Must Read article on home birth politics

23 August 2008 at 7:17 am Leave a comment

It is a hopefully a new trend to read well reported journalism on home birth midwives. Alternet posted Anna Clark’s article on licensure and its legislative obstacles from medical trader organizations:

Dr. Henry Dorn of High Point, NC, is one OB/GYN — and former AMA member — who questions the recent obstacles to widespread licensure for midwives. Dorn operates a gynecology practice that offers midwifery services.

“I feel that (the AMA’s) statement may stem from a combination of ignorance or avoidance of the facts regarding out-of-hospital birth by skilled attendants, and perhaps a desire to protect the business interests of the physician community,”

Dorn said. “This is not to say that AMA members do not care for their patients’ best interests, but only that given the current medical climate, it would not be surprising to see those outside pressures affect [their] conclusions.”

Dorn expects the resolution to “discourage another generation of doctors from considering alternatives to highly medicalized birth, as most feel that any statements by the AMA should be viewed as gospel.”

Mattingly wonders if the root issue is that many doctors fear what they don’t know. “Very few doctors have seen a birth without any medical intervention,” she said. That means, “Most have never ever seen a normal birth.”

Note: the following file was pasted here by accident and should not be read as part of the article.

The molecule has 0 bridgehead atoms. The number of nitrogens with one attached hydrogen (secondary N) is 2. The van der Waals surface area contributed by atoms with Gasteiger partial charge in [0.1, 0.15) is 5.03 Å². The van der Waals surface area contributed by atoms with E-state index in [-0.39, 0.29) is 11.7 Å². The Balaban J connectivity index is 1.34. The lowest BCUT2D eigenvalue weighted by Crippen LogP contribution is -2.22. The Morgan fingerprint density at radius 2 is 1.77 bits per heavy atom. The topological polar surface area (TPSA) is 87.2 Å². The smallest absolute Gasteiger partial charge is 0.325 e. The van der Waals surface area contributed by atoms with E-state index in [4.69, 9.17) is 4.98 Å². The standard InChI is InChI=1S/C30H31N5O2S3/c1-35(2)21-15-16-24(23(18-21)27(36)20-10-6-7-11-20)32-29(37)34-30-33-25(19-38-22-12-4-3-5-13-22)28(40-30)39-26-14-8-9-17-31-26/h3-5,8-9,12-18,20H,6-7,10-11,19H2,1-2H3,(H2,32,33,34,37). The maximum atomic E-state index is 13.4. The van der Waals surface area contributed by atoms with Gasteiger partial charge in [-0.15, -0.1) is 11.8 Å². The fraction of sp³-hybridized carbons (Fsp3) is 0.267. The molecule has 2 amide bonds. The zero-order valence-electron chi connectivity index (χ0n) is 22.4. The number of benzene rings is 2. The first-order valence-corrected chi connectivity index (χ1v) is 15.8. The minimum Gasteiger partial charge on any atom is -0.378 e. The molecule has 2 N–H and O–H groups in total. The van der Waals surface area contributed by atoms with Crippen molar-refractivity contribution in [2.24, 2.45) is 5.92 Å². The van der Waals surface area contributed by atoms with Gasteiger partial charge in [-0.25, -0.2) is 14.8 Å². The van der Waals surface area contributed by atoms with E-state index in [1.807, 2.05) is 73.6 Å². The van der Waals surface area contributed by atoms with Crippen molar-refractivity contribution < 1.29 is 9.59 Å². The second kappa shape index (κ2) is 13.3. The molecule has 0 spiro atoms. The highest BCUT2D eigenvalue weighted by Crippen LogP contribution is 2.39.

It is a very good article. Hopefully more Massachusetts legislators become aware of international trends of governments’ aims to increase homebirth:

Comparatively, home births are actively encouraged by U.K. governments, and in Edinburgh in particular. Nicola Goodall is an Edinburgh doula who reports that OB/GYNs and midwifes are partnering in an effort to respond to more babies being born than there are hospital units to accommodate them; Goodall said the collective goal is to increase home births by 800%. It’s an ambition that also translates into making midwifery an appealing and accessible profession.

“Midwives are registered here and they work alongside doctors and hospitals,” Goodall said. “All women giving birth in the UK get midwifery care, but they may get it alongside doctors if they have a special need (such as) a medical problem like diabetes.”

I read recently that South Australia had similar goals in the “Women’s Health Action Plan Initiative.”

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Wall Street Journal Article Should We Push for Better Birth on Television as Well?

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